In a way it reminds me of the line in the History of the World: Part One where Mel Brooks says, “It’s good to be the king!” as he skeet shoots commoners flying through the air for his amusement.
For decades, many Americans bought into this economic philosophy, thinking maybe they too could be rich and famous someday. As Donald Trump once observed: “The average guy doesn’t hate me; he wants to be me.” And though I hate to admit it, Trump was right.
Since the 1980s many average Americans were convinced that becoming rich and famous was the crowning glory in a capitalist society, even if it meant selling one’s soul, or committing a little fraud. Moreover, they were convinced that anyone could do it in America if they had a dream and just tried hard enough.
Unfortunately, this delusional mind set, promoted by the corporate media and the self-help gurus, defied not only logic but common sense. Worse, it allowed the upper one percent of the population to get rich beyond their wildest dreams without any serious blowback from the general population, who were still faithfully “visualizing” their success, writing down daily affirmations, and patiently awaiting their turn to become rich and famous– despite the fact that the probability of this occurring was roughly the same as winning the lottery or going to Vegas and walking off with millions.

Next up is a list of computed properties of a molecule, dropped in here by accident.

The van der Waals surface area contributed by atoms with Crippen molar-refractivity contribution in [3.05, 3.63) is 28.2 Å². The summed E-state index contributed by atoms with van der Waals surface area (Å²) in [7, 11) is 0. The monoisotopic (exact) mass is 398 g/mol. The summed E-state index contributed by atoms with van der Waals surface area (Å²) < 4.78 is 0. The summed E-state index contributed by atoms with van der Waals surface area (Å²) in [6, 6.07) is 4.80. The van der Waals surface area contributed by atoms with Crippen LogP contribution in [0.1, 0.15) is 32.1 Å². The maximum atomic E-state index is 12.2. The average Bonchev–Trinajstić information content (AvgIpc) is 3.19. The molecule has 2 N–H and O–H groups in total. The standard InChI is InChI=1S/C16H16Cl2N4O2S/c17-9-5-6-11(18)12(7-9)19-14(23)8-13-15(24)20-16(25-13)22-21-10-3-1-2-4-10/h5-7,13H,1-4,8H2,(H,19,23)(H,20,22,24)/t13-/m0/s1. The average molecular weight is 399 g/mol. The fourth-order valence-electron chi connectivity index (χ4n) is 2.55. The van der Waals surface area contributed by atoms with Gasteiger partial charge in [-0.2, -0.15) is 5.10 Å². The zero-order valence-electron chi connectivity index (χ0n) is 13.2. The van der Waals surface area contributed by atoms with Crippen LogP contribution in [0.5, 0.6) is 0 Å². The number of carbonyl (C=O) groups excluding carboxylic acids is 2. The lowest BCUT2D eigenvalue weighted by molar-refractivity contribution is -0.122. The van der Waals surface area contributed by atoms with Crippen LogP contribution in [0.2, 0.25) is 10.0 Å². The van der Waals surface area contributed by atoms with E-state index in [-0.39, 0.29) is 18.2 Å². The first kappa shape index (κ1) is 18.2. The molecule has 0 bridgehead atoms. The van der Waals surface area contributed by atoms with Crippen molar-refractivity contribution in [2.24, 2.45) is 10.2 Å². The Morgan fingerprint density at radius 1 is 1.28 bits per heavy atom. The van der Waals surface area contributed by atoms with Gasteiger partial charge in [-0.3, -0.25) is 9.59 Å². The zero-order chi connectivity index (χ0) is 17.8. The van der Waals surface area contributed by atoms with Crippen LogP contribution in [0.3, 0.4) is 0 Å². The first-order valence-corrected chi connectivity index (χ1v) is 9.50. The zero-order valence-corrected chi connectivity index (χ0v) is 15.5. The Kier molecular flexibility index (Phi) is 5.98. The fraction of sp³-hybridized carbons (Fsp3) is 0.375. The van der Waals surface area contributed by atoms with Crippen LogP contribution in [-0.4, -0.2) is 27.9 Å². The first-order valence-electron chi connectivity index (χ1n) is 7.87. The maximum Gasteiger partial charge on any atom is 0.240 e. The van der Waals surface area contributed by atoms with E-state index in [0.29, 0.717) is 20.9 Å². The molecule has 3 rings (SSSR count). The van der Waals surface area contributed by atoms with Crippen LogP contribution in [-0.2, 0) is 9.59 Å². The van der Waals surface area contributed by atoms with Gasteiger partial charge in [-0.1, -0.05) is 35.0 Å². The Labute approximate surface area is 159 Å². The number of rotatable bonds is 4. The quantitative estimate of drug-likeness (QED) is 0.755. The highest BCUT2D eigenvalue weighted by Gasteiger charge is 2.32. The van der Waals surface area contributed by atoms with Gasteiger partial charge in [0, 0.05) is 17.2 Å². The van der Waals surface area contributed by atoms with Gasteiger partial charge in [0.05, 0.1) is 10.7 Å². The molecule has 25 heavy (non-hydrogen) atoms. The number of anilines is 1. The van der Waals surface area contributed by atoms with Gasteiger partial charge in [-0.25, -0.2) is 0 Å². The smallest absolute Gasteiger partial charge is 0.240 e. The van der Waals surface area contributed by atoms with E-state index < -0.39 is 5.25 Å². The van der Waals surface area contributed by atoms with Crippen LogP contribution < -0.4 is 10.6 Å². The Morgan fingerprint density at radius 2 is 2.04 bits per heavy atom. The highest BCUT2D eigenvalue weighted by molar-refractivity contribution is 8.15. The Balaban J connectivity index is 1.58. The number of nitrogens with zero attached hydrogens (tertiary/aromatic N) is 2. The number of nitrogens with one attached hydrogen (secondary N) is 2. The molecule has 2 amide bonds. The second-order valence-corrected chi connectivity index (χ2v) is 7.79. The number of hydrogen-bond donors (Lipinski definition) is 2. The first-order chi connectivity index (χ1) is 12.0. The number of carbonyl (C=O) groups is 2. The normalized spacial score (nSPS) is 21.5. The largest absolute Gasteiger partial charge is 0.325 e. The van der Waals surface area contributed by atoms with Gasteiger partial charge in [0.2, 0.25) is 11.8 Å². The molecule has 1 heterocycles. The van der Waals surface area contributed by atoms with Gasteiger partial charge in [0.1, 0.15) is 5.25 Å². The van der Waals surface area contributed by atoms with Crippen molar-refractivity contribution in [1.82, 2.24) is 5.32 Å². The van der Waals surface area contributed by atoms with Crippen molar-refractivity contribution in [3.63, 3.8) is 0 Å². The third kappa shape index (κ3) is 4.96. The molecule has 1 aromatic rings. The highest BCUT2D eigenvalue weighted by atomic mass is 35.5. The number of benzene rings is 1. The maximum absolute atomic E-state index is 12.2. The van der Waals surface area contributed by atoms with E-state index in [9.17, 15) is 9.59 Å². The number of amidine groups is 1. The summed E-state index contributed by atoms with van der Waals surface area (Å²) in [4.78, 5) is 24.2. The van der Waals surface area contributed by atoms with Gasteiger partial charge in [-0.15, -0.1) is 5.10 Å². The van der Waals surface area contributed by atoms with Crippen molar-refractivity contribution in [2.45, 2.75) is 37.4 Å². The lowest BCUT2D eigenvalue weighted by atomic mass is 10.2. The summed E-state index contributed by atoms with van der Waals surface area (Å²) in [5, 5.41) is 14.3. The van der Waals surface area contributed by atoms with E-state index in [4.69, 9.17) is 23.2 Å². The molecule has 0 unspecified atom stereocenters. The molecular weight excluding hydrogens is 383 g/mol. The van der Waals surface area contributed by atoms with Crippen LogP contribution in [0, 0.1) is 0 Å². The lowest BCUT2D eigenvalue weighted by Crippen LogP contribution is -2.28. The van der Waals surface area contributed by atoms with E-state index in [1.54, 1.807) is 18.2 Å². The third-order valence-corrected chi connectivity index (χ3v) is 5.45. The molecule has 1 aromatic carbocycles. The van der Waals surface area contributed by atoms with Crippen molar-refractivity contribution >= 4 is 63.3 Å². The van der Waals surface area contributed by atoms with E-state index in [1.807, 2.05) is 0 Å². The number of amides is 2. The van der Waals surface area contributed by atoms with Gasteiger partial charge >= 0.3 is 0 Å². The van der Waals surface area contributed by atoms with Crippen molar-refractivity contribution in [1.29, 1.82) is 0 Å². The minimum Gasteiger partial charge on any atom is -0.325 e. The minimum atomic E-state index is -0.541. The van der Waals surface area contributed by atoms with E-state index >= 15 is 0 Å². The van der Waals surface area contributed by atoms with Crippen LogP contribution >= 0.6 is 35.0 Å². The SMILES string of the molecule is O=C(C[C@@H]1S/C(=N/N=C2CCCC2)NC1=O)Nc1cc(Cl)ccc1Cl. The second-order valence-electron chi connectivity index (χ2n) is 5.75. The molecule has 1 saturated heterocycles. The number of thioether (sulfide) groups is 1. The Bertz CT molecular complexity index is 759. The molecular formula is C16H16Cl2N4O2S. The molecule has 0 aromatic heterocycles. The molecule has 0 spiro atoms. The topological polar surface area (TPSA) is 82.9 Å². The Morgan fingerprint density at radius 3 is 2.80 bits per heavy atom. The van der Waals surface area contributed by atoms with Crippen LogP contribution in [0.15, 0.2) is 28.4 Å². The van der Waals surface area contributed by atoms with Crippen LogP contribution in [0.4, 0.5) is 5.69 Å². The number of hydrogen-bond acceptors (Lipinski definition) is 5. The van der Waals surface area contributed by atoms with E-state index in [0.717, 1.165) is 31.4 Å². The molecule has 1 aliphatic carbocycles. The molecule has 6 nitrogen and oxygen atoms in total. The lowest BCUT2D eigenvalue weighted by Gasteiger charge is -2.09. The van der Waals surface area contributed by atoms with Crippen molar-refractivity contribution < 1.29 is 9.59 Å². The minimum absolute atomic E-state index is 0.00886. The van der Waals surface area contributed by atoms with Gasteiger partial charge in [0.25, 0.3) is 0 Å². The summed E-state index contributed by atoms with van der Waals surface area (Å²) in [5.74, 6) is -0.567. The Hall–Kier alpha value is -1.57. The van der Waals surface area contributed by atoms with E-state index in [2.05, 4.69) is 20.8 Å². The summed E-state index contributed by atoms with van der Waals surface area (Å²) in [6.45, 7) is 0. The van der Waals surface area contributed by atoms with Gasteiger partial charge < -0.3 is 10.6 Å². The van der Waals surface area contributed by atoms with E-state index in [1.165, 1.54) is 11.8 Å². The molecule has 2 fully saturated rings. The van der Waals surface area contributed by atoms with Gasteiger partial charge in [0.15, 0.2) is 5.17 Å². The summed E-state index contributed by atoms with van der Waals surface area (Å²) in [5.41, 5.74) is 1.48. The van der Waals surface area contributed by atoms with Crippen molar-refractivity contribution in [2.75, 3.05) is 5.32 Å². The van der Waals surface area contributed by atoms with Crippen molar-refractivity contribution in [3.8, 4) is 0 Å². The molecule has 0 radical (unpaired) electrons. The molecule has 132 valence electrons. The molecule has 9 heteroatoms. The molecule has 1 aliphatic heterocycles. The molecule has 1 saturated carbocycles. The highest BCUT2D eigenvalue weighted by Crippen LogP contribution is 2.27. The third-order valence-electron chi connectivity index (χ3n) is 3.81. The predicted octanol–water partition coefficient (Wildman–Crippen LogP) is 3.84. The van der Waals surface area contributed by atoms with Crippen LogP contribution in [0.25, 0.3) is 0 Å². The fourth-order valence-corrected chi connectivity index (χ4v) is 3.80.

Nevertheless, they continued to wait� and wait� until finally a cold dose of reality hit them in the face when the financial markets melted down in 2008. Suddenly they began to lose their jobs and their homes and they wondered what the hell went wrong with the program.
Slowly but surely, these average working stiffs began to wake from their dreams of becoming “the next Donald Trump” and realize they had been played for chumps by the ruling class and the corporate media. How cruel and unfair the free market can be, they must have thought as they watched their 401K plans dwindle like the sands in an hour glass. As a result, their love and admiration for the rich and famous quickly turned to distrust and hostility.
In light of this sea change, you’d think the big hedge fund operators and investment bankers on Wall Street would cool it for a while with their gigantic salaries, especially after the taxpayer bailouts and subsequent antipathy shown toward the CEOs of companies like Citibank and Goldman Sachs-not to mention the public display of outright hatred for Bernie Madoff.
But alas, they haven’t changed their ways (notwithstanding the allegations of fraud and the recent Congressional investigations of Goldman Sachs) and continue to feel entitled to their extraordinary salaries, even though they do nothing to create jobs or manufacture products. As a matter of fact, all they really do is buy and sell stocks and commodities and make lots of money for themselves and their rich clients.